80,000 homes needed in Birmingham by 2040 - here’s why

Watch more of our videos on Shots! 
and live on Freeview channel 276
Visit Shots! now

This article contains affiliate links. We may earn a small commission on items purchased through this article, but that does not affect our editorial judgement.

A new council plan will set out how many new homes, jobs, services and what infrastructure will be delivered over the next two decades

Birmingham City Council faces “a huge challenge” as it needs to deliver almost 80,000 more homes in the next two decades.

Chiefs are gearing up for six weeks of public consultation on a new city plan, starting this month.

Hide Ad
Hide Ad

The council’s Birmingham Local Plan will set out how many new homes, jobs, services and what infrastructure will be delivered and the type of places and environment that will be created. It has prepared a document of “issues and options” exploring the challenges faced by the city and the potential steps for addressing them.

Birmingham City Council faces ‘ huge challenge’ to deliver 80,000 more homes in the next two decadesBirmingham City Council faces ‘ huge challenge’ to deliver 80,000 more homes in the next two decades
Birmingham City Council faces ‘ huge challenge’ to deliver 80,000 more homes in the next two decades | Birmingham City Council

A period of public consultation will commence from October 24 so you can have your say.

Perhaps the city’s most pressing need is housing, so the Local Democracy Reporting Service has summarised the section on housing, and the potential options below.

Included underneath is a link to the full document for more detailed information.

Birmingham’s Homes and Neighbourhoods

Hide Ad
Hide Ad

Birmingham currently has “high levels of homelessness and overcrowding”, and over the next 20 years, over 134,000 more people are expected to be living in the city.

The city has a large young population which requires affordable housing, but also a large ageing population, which means some parts of the city have high under-occupancy (single or low numbers of people living in larger houses).

Of those living in homes, 18% are private renters, usually in their 20-30s, economically active, and often with children, but cannot afford to purchase a home.

Only 55% of households are owner-occupiers, significantly less than the national average of 63%, and the growth of HMO and exempt accommodation means there are fewer privately rented family homes.

Hide Ad
Hide Ad

Based on government figures, Birmingham needs to deliver 149,286 more houses between 2020 and 2042, but under current plans there are only 70,871.

This means there is a shortfall of 78,415 homes which need to be delivered.

The document reads: “Delivering these many homes will be a huge challenge given that our current annual rate of housebuilding is 3,347 homes (average over the last 5 years).

“We will need to explore the scale of housing growth that can be realistically achieved and consider where and how we can accommodate new homes.”

Hide Ad
Hide Ad

To meet demand, the document sets out the following options:

Option 1 – Increase housing densities

“This option would seek to maximise densities on housing sites within the city and make better use of the land.

Option 2 – More active public sector land assembly

This option would see the council acquiring more land on which to provide housing.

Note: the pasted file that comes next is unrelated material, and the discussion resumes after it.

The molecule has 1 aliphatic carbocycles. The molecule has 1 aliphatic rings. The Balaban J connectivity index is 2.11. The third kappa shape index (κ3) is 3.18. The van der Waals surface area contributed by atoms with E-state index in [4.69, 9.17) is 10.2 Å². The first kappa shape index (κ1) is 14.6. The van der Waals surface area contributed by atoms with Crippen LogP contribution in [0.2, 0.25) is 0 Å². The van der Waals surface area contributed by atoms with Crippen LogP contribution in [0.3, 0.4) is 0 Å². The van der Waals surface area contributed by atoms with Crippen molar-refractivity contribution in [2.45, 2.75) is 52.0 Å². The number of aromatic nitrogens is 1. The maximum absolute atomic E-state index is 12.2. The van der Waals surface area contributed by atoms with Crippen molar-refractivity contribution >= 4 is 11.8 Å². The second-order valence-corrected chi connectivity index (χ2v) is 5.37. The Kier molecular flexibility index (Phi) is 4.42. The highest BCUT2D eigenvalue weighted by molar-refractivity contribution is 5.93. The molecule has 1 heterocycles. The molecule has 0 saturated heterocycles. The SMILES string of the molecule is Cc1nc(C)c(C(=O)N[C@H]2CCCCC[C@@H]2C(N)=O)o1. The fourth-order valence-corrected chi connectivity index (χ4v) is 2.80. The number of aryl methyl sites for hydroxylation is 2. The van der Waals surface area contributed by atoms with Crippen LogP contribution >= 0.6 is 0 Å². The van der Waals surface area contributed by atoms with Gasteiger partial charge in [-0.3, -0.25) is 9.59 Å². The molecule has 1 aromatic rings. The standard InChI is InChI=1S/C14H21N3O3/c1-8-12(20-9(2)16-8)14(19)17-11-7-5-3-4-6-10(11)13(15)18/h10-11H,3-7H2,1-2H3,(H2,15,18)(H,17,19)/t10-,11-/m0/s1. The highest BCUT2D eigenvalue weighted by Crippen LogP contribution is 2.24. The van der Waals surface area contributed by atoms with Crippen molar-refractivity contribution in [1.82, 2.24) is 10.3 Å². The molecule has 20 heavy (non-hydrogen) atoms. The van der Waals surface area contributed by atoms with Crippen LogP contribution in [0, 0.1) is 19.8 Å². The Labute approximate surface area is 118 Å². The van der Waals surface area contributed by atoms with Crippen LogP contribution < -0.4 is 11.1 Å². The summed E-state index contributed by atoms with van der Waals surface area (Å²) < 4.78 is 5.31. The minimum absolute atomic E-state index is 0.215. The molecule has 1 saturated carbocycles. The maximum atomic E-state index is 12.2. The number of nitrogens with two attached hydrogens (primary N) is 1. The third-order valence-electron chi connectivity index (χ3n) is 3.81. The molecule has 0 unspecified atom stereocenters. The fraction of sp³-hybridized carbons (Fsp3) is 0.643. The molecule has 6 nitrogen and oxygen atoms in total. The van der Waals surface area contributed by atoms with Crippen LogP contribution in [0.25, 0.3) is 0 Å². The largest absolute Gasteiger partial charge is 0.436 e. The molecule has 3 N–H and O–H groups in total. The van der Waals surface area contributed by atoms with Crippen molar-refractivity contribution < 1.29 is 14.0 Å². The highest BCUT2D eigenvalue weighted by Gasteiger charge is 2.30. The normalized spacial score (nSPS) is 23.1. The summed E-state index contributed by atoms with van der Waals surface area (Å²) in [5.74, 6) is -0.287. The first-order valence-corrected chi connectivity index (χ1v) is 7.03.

“Larger sites deliver more housing and provide wider regeneration benefits but there are few of these within the city.

Hide Ad
Hide Ad

“Large schemes often span across land ownership boundaries, and one of the first steps in making them happen is to acquire the property interests from the various owners.

“This could also be applied to smaller schemes which would typically result in higher densities.”

Option 3 – Further comprehensive housing regeneration

Recent examples of areas which have been regenerated to create more housing include the Lyndhurst Estate, Newtown, the Meadway and Kings Norton.

“This option would look to identify further housing regeneration areas where the Council would take a proactive approach to work with delivery partners and local residents to deliver comprehensive change and improvement.”

Hide Ad
Hide Ad

Option 4 – Utilise poor quality under-used open space for housing

“This option would explore the potential to develop or partially develop open space where it is of limited value, underused or no longer serves its purpose.”

Option 5 – Utilise some employment land for housing.

Core employment sites are protected for industrial use, to ensure the city has enough land for jobs and business needs.

However, some employment land exists outside of these core sites, and the document states: “there may be opportunities to repurpose poorer quality and underused employment land outside for housing development”.

Option 6 – Release Green Belt for housing

Hide Ad
Hide Ad

This final option will be controversial if the recently approved plans to develop on Edgbaston Reservoir are anything to go by.

“We do not want to see further release of Green Belt but the city’s housing need is now much greater and the ability of neighbouring authorities to accommodate any Birmingham housing shortfall will be challenged by the need to deal with any of their own housing shortfall.”

A message from the editor:

Thank you for reading. BirminghamWorld is Birmingham’s latest news website, championing everything that is great about our city - reporting on news, lifestyle and sport. We want to start a community among our readers, so please follow us on Facebook,Twitter and Instagram, and keep the conversation going.

Related topics:

Comment Guidelines

National World encourages reader discussion on our stories. User feedback, insights and back-and-forth exchanges add a rich layer of context to reporting. Please review our Community Guidelines before commenting.